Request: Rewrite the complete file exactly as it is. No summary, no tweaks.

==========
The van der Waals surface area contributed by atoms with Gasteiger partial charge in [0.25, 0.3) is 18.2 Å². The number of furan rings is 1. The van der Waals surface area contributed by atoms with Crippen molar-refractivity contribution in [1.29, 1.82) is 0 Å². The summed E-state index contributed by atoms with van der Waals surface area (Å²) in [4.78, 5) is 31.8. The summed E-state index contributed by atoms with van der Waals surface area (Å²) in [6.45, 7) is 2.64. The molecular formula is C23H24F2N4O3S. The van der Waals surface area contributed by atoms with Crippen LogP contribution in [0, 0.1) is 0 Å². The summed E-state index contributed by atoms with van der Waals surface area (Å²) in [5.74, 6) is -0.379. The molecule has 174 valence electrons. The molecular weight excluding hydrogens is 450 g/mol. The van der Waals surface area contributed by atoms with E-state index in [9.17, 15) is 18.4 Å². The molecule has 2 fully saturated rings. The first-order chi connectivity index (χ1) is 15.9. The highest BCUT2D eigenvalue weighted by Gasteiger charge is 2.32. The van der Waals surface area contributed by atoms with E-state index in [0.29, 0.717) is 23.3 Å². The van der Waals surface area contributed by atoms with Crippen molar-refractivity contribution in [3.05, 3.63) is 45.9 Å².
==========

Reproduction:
The van der Waals surface area contributed by atoms with Gasteiger partial charge in [0.25, 0.3) is 18.2 Å². The number of furan rings is 1. The van der Waals surface area contributed by atoms with Crippen molar-refractivity contribution in [1.29, 1.82) is 0 Å². The summed E-state index contributed by atoms with van der Waals surface area (Å²) in [4.78, 5) is 31.8. The summed E-state index contributed by atoms with van der Waals surface area (Å²) in [6.45, 7) is 2.64. The molecular formula is C23H24F2N4O3S. The van der Waals surface area contributed by atoms with Crippen LogP contribution in [0, 0.1) is 0 Å². The summed E-state index contributed by atoms with van der Waals surface area (Å²) in [5.74, 6) is -0.379. The molecule has 174 valence electrons. The molecular weight excluding hydrogens is 450 g/mol. The van der Waals surface area contributed by atoms with E-state index in [9.17, 15) is 18.4 Å². The molecule has 2 fully saturated rings. The first-order chi connectivity index (χ1) is 15.9. The highest BCUT2D eigenvalue weighted by Gasteiger charge is 2.32. The van der Waals surface area contributed by atoms with E-state index in [0.29, 0.717) is 23.3 Å². The van der Waals surface area contributed by atoms with Crippen molar-refractivity contribution in [3.05, 3.63) is 45.9 Å².